HCS/HB 258 - Current law provides the available remedies for when a horse, cattle or other stock breaks through a fence and trespasses on another person's property. This act repeals the current law and provides that the owner of any livestock that trespasses on the premises of another is not to be held strictly liable for the damages.
This act creates the offense of tampering with farm equipment. A person commits the offense by knowingly, and without authorization, defacing, marking, disturbing, or vandalizing farm equipment, modifying or destroying any component necessary to the operation of farm equipment, or accessing and relocating any farm equipment. The offense is a Class A misdemeanor unless it causes pecuniary loss in excess of $1,000, in which case it is a Class D felony until December 31, 2106, and a Class E felony beginning January 1, 2017. This act provides a definition for "farm equipment".
Currently, the crime of animal trespass is defined as a person having ownership of an animal who fails to provide adequate control of the animal for a period of 12 hours or more. Under this act, a person commits the offense of animal or livestock trespass by either failing to provide adequate control of any animal except livestock when the animal trespasses on another person's property or failing to provide adequate control of livestock for a period of 12 hours or more when the livestock trespasses on another person's property. In addition, this act removes the maximum fines that may be charged for animal or livestock trespass, which potentially conflict with another provision of law setting the maximum fines for infractions and Class C misdemeanors. This act repeals a provision stating that reasonable costs for the care and maintenance of trespassing animals may not be waived.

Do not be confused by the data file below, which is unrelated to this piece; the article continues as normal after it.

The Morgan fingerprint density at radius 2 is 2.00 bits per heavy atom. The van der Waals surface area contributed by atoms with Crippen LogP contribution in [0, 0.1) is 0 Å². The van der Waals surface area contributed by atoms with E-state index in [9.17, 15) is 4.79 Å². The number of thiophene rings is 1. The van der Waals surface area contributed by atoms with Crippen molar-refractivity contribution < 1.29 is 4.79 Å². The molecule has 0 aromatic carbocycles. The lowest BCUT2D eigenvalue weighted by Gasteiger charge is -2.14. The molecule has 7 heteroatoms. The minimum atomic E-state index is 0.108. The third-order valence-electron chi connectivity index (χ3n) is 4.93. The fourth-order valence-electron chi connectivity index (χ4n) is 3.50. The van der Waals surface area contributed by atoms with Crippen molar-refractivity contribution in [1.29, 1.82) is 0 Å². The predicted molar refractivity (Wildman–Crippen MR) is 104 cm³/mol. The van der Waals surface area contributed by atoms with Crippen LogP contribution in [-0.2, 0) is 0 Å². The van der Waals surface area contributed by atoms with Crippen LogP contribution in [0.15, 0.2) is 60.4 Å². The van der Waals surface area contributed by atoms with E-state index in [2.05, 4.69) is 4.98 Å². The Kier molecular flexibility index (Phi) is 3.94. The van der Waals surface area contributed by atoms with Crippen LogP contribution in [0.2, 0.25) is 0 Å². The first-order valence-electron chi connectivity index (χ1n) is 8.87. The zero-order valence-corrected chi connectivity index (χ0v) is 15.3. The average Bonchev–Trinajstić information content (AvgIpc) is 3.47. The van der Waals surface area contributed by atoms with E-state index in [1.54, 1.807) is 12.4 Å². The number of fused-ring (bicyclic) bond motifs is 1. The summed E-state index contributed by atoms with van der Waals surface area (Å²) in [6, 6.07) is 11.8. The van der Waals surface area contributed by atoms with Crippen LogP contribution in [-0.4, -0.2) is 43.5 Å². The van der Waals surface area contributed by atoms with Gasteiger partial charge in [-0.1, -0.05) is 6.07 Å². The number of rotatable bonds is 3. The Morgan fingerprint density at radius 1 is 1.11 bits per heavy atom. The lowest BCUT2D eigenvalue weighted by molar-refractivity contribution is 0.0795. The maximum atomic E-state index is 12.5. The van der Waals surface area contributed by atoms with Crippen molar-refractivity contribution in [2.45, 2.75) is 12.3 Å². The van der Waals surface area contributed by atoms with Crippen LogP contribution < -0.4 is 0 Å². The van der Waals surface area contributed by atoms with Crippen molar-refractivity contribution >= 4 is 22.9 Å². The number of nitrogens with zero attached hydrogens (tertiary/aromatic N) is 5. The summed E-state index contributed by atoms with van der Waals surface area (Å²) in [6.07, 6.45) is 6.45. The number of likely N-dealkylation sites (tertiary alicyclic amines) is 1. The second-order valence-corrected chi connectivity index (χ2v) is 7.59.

This act contains provisions identical to provisions of HCS/SCS/SB 131(2015), HCS/SCS/SB 340 (2015), HCS/SB 500 (2015), and SCS/HCS/HB 807 (2015). These provisions are similar to HB 372 (2015), SB 143 (2015), and a provision of SCS/SBs 112, 212, 143 & 234 (2015).